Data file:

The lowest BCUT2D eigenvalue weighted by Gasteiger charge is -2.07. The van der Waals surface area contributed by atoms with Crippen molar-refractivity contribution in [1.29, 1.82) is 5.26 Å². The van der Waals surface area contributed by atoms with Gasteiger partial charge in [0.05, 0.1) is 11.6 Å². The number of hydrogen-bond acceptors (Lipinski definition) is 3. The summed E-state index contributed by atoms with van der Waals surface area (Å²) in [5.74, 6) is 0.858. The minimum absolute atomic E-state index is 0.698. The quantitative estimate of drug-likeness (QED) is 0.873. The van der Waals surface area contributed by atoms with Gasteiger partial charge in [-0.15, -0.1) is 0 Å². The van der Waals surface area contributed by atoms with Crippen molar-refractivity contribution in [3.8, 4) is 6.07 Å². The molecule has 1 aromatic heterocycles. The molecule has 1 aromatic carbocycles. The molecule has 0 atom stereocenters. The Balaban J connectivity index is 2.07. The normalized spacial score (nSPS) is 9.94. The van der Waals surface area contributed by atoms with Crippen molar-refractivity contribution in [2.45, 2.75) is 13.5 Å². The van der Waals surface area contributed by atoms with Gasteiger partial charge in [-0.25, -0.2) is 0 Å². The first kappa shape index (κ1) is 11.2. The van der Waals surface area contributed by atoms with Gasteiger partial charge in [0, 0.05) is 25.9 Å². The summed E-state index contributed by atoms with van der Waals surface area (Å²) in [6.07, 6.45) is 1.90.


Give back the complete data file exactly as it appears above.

The lowest BCUT2D eigenvalue weighted by Gasteiger charge is -2.07. The van der Waals surface area contributed by atoms with Crippen molar-refractivity contribution in [1.29, 1.82) is 5.26 Å². The van der Waals surface area contributed by atoms with Gasteiger partial charge in [0.05, 0.1) is 11.6 Å². The number of hydrogen-bond acceptors (Lipinski definition) is 3. The summed E-state index contributed by atoms with van der Waals surface area (Å²) in [5.74, 6) is 0.858. The minimum absolute atomic E-state index is 0.698. The quantitative estimate of drug-likeness (QED) is 0.873. The van der Waals surface area contributed by atoms with Gasteiger partial charge in [-0.15, -0.1) is 0 Å². The van der Waals surface area contributed by atoms with Crippen molar-refractivity contribution in [3.8, 4) is 6.07 Å². The molecule has 1 aromatic heterocycles. The molecule has 1 aromatic carbocycles. The molecule has 0 atom stereocenters. The Balaban J connectivity index is 2.07. The normalized spacial score (nSPS) is 9.94. The van der Waals surface area contributed by atoms with Crippen molar-refractivity contribution in [2.45, 2.75) is 13.5 Å². The van der Waals surface area contributed by atoms with Gasteiger partial charge in [-0.25, -0.2) is 0 Å². The first kappa shape index (κ1) is 11.2. The van der Waals surface area contributed by atoms with Gasteiger partial charge in [0, 0.05) is 25.9 Å². The summed E-state index contributed by atoms with van der Waals surface area (Å²) in [6.07, 6.45) is 1.90.